This article is part of a series by students in the Sustainable Development program at Lehigh University in Bethlehem, Pensylvania (USA). The articles reveal snapshots of technology that is improving lives and environmental sustainability in the world’s cities. For more in the series:
Mobile apps and creative engineering have produced a new toolset for living in the city without trading clean air and a light environmental footprint. Smart city solutions range from simple apps that log your everyday activity to complex air filtering systems. These solutions collectively work to minimize pollution and contribute to the wellbeing of our little blue planet.
AirVisual utilizes the world’s largest air quality datasets from government agencies, crowdsourced AirVisual Pro monitors, and satellite imagery. The app allows you to check an air quality score of your city and compare it with other cities. You can even check fairly reliable forecasts to plan your outdoor activities and ensure a healthy workout.
EcoCred is an app that rewards you for being sustainable. By having a zero waste lunch or taking the bus, you earn a certain number of EcoCreds that you can use to buy a recycled notebook or a stainless steel lunch box. The app is still new and it’s still growing with about 30,000 current community members. With every update, the team adds more habits to reduce your carbon footprint.
Torque Pro is an app that connects to your car’s OBD port, logs your driving data to make you a better, more efficient driver, and saves you money on gas. From finding where you parked your car to calculating how far you drove since day one, this app really does have a unique set of features every driver should have. Apps like this one are very popular among millennial drivers, getting over 2 million downloads in the Apple App Store and the Google Play Store combined.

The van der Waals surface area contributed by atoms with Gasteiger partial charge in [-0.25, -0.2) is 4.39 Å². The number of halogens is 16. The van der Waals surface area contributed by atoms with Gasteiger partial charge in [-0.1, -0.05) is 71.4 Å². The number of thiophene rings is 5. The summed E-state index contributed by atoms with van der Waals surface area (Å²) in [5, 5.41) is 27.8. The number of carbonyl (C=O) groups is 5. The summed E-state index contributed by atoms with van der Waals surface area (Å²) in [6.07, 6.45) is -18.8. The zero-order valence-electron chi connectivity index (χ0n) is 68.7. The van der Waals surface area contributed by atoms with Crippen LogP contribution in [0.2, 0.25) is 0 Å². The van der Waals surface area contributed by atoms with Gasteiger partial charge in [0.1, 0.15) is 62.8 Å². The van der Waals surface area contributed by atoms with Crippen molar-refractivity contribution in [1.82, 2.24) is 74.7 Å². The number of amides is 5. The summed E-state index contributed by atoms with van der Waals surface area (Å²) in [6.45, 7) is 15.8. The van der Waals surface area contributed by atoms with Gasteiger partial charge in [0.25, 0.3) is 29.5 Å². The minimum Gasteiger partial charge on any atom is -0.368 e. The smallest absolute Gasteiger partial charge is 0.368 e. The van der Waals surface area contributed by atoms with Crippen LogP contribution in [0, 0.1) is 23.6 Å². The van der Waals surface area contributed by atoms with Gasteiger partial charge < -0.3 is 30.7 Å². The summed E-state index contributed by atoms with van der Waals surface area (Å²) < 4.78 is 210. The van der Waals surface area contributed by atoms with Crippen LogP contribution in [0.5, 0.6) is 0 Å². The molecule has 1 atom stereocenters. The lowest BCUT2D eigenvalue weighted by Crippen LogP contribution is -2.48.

Part of the Department of Energy’s clean cities program, this app was developed to provide information on the nearest fueling stations, which include biodiesel (B20), natural gas (compressed and/or liquefied), electricity, ethanol (E85), or propane. Their online database is inclusive of most stations and is open for developers to use and develop their own apps. An app like this will make it easier for someone with an electrically or biofuel powered car to find the nearest fueling station, addressing a concern people have when buying these environmentally friendly machines. This app has over 10k downloads; however fuel specific apps gain more downloads.
The Institute of Public and Environmental Affairs (IPE) in China are starting to make the public aware of the polluted air they’re breathing. This app offers realtime information on the pollution levels in China, uncovering pollution sources. When the team was asked about protecting polluting companies, they responded by saying, “we aim to be professional and scientific. We’re founded on data, on science, and that’s extremely important, as in China the impact of data can still be sensitive and NGOs are still quite new.” They are operating in China only, however the idea is inspiring and should be applied wherever possible.